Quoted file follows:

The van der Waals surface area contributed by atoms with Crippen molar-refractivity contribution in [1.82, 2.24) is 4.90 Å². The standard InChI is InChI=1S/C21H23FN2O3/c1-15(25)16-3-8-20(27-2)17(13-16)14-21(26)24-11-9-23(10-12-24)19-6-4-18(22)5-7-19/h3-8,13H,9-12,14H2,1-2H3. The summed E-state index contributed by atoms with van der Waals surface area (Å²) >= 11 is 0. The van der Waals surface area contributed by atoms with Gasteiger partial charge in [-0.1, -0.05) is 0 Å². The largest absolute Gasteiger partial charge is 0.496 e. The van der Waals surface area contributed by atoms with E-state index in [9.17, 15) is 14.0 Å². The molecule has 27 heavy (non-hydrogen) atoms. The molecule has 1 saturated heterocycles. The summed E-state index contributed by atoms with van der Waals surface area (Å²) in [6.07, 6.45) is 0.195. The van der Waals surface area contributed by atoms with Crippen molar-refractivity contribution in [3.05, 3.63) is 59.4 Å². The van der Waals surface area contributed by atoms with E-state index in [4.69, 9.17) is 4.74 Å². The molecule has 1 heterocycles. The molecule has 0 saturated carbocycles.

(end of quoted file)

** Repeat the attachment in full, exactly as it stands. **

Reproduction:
The van der Waals surface area contributed by atoms with Crippen molar-refractivity contribution in [1.82, 2.24) is 4.90 Å². The standard InChI is InChI=1S/C21H23FN2O3/c1-15(25)16-3-8-20(27-2)17(13-16)14-21(26)24-11-9-23(10-12-24)19-6-4-18(22)5-7-19/h3-8,13H,9-12,14H2,1-2H3. The summed E-state index contributed by atoms with van der Waals surface area (Å²) >= 11 is 0. The van der Waals surface area contributed by atoms with Gasteiger partial charge in [-0.1, -0.05) is 0 Å². The largest absolute Gasteiger partial charge is 0.496 e. The van der Waals surface area contributed by atoms with E-state index in [9.17, 15) is 14.0 Å². The molecule has 27 heavy (non-hydrogen) atoms. The molecule has 1 saturated heterocycles. The summed E-state index contributed by atoms with van der Waals surface area (Å²) in [6.07, 6.45) is 0.195. The van der Waals surface area contributed by atoms with Crippen molar-refractivity contribution in [3.05, 3.63) is 59.4 Å². The van der Waals surface area contributed by atoms with E-state index in [4.69, 9.17) is 4.74 Å². The molecule has 1 heterocycles. The molecule has 0 saturated carbocycles.